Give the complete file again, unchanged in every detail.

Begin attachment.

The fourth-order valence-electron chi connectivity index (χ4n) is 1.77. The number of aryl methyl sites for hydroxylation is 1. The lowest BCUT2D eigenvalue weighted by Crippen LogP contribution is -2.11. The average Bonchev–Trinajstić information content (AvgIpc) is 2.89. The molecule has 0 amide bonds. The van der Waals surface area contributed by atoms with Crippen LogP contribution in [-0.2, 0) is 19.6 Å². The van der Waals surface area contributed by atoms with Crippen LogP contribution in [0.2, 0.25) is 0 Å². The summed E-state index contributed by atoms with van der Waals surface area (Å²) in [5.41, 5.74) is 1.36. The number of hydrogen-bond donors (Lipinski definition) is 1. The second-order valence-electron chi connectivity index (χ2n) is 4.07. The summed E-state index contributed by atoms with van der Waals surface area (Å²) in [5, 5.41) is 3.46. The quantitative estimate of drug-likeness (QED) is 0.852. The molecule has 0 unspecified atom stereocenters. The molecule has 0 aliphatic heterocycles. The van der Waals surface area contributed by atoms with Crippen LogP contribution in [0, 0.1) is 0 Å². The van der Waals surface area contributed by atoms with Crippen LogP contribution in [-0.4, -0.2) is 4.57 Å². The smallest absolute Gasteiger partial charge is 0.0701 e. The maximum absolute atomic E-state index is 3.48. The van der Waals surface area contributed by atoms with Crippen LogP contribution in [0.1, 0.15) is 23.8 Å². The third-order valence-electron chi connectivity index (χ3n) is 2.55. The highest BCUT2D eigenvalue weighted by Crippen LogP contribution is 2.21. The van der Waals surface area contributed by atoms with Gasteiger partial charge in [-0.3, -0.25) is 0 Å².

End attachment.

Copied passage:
The fourth-order valence-electron chi connectivity index (χ4n) is 1.77. The number of aryl methyl sites for hydroxylation is 1. The lowest BCUT2D eigenvalue weighted by Crippen LogP contribution is -2.11. The average Bonchev–Trinajstić information content (AvgIpc) is 2.89. The molecule has 0 amide bonds. The van der Waals surface area contributed by atoms with Crippen LogP contribution in [-0.2, 0) is 19.6 Å². The van der Waals surface area contributed by atoms with Crippen LogP contribution in [0.2, 0.25) is 0 Å². The summed E-state index contributed by atoms with van der Waals surface area (Å²) in [5.41, 5.74) is 1.36. The number of hydrogen-bond donors (Lipinski definition) is 1. The second-order valence-electron chi connectivity index (χ2n) is 4.07. The summed E-state index contributed by atoms with van der Waals surface area (Å²) in [5, 5.41) is 3.46. The quantitative estimate of drug-likeness (QED) is 0.852. The molecule has 0 unspecified atom stereocenters. The molecule has 0 aliphatic heterocycles. The van der Waals surface area contributed by atoms with Crippen LogP contribution in [0, 0.1) is 0 Å². The van der Waals surface area contributed by atoms with Crippen LogP contribution in [-0.4, -0.2) is 4.57 Å². The smallest absolute Gasteiger partial charge is 0.0701 e. The maximum absolute atomic E-state index is 3.48. The van der Waals surface area contributed by atoms with Crippen LogP contribution in [0.1, 0.15) is 23.8 Å². The third-order valence-electron chi connectivity index (χ3n) is 2.55. The highest BCUT2D eigenvalue weighted by Crippen LogP contribution is 2.21. The van der Waals surface area contributed by atoms with Gasteiger partial charge in [-0.3, -0.25) is 0 Å².